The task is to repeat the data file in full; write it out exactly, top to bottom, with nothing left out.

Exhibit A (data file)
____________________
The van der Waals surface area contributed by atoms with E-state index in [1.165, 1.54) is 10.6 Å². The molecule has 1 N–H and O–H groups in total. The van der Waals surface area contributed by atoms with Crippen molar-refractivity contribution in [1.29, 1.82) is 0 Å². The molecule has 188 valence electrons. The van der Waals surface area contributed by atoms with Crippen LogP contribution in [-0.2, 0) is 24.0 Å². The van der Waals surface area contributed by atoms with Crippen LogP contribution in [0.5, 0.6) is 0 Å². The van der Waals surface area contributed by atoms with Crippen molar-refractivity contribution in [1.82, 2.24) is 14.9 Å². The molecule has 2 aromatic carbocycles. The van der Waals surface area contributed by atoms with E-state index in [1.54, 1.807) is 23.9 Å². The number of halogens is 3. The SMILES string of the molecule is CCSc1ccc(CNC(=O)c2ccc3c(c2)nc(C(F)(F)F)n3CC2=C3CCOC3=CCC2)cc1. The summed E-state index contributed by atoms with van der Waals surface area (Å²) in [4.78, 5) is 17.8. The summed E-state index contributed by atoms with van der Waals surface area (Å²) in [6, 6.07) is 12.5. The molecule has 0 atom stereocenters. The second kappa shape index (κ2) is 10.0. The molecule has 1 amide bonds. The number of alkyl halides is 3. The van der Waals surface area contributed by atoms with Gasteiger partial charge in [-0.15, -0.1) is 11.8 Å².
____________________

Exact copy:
The van der Waals surface area contributed by atoms with E-state index in [1.165, 1.54) is 10.6 Å². The molecule has 1 N–H and O–H groups in total. The van der Waals surface area contributed by atoms with Crippen molar-refractivity contribution in [1.29, 1.82) is 0 Å². The molecule has 188 valence electrons. The van der Waals surface area contributed by atoms with Crippen LogP contribution in [-0.2, 0) is 24.0 Å². The van der Waals surface area contributed by atoms with Crippen LogP contribution in [0.5, 0.6) is 0 Å². The van der Waals surface area contributed by atoms with Crippen molar-refractivity contribution in [1.82, 2.24) is 14.9 Å². The molecule has 2 aromatic carbocycles. The van der Waals surface area contributed by atoms with E-state index in [1.54, 1.807) is 23.9 Å². The number of halogens is 3. The SMILES string of the molecule is CCSc1ccc(CNC(=O)c2ccc3c(c2)nc(C(F)(F)F)n3CC2=C3CCOC3=CCC2)cc1. The summed E-state index contributed by atoms with van der Waals surface area (Å²) in [4.78, 5) is 17.8. The summed E-state index contributed by atoms with van der Waals surface area (Å²) in [6, 6.07) is 12.5. The molecule has 0 atom stereocenters. The second kappa shape index (κ2) is 10.0. The molecule has 1 amide bonds. The number of alkyl halides is 3. The van der Waals surface area contributed by atoms with Gasteiger partial charge in [-0.15, -0.1) is 11.8 Å².